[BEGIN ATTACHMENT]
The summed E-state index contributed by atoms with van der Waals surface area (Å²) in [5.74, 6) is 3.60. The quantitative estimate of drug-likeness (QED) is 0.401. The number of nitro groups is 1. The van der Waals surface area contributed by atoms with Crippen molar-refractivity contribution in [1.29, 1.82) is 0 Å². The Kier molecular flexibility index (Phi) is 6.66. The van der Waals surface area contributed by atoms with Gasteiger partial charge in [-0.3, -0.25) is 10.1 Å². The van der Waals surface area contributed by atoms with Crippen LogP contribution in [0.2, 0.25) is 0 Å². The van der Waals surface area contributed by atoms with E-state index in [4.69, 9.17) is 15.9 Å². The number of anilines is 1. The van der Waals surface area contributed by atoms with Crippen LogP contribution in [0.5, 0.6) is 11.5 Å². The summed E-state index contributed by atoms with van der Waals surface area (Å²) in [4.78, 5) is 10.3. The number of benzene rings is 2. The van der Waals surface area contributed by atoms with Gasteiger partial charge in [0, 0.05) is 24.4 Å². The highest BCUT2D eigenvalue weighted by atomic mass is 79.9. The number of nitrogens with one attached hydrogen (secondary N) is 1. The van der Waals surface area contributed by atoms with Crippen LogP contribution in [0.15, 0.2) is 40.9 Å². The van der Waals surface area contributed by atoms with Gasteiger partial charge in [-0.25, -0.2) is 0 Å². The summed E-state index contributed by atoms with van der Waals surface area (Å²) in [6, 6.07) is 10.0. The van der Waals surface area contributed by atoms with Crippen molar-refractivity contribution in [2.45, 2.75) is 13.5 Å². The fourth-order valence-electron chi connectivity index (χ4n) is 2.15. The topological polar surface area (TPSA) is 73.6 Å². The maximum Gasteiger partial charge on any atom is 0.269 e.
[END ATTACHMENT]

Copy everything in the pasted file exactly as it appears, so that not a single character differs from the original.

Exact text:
The summed E-state index contributed by atoms with van der Waals surface area (Å²) in [5.74, 6) is 3.60. The quantitative estimate of drug-likeness (QED) is 0.401. The number of nitro groups is 1. The van der Waals surface area contributed by atoms with Crippen molar-refractivity contribution in [1.29, 1.82) is 0 Å². The Kier molecular flexibility index (Phi) is 6.66. The van der Waals surface area contributed by atoms with Gasteiger partial charge in [-0.3, -0.25) is 10.1 Å². The van der Waals surface area contributed by atoms with Crippen LogP contribution in [0.2, 0.25) is 0 Å². The van der Waals surface area contributed by atoms with E-state index in [4.69, 9.17) is 15.9 Å². The number of anilines is 1. The van der Waals surface area contributed by atoms with Crippen LogP contribution in [0.5, 0.6) is 11.5 Å². The summed E-state index contributed by atoms with van der Waals surface area (Å²) in [4.78, 5) is 10.3. The number of benzene rings is 2. The van der Waals surface area contributed by atoms with Gasteiger partial charge in [0, 0.05) is 24.4 Å². The highest BCUT2D eigenvalue weighted by atomic mass is 79.9. The number of nitrogens with one attached hydrogen (secondary N) is 1. The van der Waals surface area contributed by atoms with Crippen LogP contribution in [0.15, 0.2) is 40.9 Å². The van der Waals surface area contributed by atoms with Gasteiger partial charge in [-0.25, -0.2) is 0 Å². The summed E-state index contributed by atoms with van der Waals surface area (Å²) in [6, 6.07) is 10.0. The van der Waals surface area contributed by atoms with Crippen molar-refractivity contribution in [2.45, 2.75) is 13.5 Å². The fourth-order valence-electron chi connectivity index (χ4n) is 2.15. The topological polar surface area (TPSA) is 73.6 Å². The maximum Gasteiger partial charge on any atom is 0.269 e.